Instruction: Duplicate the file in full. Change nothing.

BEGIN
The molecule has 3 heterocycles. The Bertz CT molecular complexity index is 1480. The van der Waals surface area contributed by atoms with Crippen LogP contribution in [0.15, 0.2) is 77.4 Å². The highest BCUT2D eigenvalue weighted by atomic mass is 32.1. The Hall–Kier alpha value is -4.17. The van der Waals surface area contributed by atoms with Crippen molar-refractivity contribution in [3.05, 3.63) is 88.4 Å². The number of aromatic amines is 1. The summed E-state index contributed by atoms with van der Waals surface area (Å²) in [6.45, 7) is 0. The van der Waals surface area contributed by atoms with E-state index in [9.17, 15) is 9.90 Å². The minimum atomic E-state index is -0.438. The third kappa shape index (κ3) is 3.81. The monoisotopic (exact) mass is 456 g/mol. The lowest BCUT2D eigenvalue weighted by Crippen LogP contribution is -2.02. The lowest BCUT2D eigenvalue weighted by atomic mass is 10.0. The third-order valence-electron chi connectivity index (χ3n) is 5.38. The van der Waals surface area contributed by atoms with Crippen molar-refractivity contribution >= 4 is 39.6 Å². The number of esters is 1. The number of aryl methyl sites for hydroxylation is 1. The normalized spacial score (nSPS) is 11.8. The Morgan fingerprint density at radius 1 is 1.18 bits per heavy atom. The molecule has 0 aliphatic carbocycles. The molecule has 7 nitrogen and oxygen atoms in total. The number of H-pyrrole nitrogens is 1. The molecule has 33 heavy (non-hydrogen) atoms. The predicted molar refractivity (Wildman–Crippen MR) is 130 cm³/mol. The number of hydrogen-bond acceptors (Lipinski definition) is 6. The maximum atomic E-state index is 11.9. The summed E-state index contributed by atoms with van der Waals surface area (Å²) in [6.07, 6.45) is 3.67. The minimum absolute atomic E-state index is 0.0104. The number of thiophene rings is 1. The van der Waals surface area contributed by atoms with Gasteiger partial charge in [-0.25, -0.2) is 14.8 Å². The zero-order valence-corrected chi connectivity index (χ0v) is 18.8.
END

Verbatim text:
The molecule has 3 heterocycles. The Bertz CT molecular complexity index is 1480. The van der Waals surface area contributed by atoms with Crippen LogP contribution in [0.15, 0.2) is 77.4 Å². The highest BCUT2D eigenvalue weighted by atomic mass is 32.1. The Hall–Kier alpha value is -4.17. The van der Waals surface area contributed by atoms with Crippen molar-refractivity contribution in [3.05, 3.63) is 88.4 Å². The number of aromatic amines is 1. The summed E-state index contributed by atoms with van der Waals surface area (Å²) in [6.45, 7) is 0. The van der Waals surface area contributed by atoms with E-state index in [9.17, 15) is 9.90 Å². The minimum atomic E-state index is -0.438. The third kappa shape index (κ3) is 3.81. The monoisotopic (exact) mass is 456 g/mol. The lowest BCUT2D eigenvalue weighted by Crippen LogP contribution is -2.02. The lowest BCUT2D eigenvalue weighted by atomic mass is 10.0. The third-order valence-electron chi connectivity index (χ3n) is 5.38. The van der Waals surface area contributed by atoms with Crippen molar-refractivity contribution >= 4 is 39.6 Å². The number of esters is 1. The number of aryl methyl sites for hydroxylation is 1. The normalized spacial score (nSPS) is 11.8. The Morgan fingerprint density at radius 1 is 1.18 bits per heavy atom. The molecule has 0 aliphatic carbocycles. The molecule has 7 nitrogen and oxygen atoms in total. The number of H-pyrrole nitrogens is 1. The molecule has 33 heavy (non-hydrogen) atoms. The predicted molar refractivity (Wildman–Crippen MR) is 130 cm³/mol. The number of hydrogen-bond acceptors (Lipinski definition) is 6. The maximum atomic E-state index is 11.9. The summed E-state index contributed by atoms with van der Waals surface area (Å²) in [6.07, 6.45) is 3.67. The minimum absolute atomic E-state index is 0.0104. The number of thiophene rings is 1. The van der Waals surface area contributed by atoms with Gasteiger partial charge in [-0.25, -0.2) is 14.8 Å². The zero-order valence-corrected chi connectivity index (χ0v) is 18.8.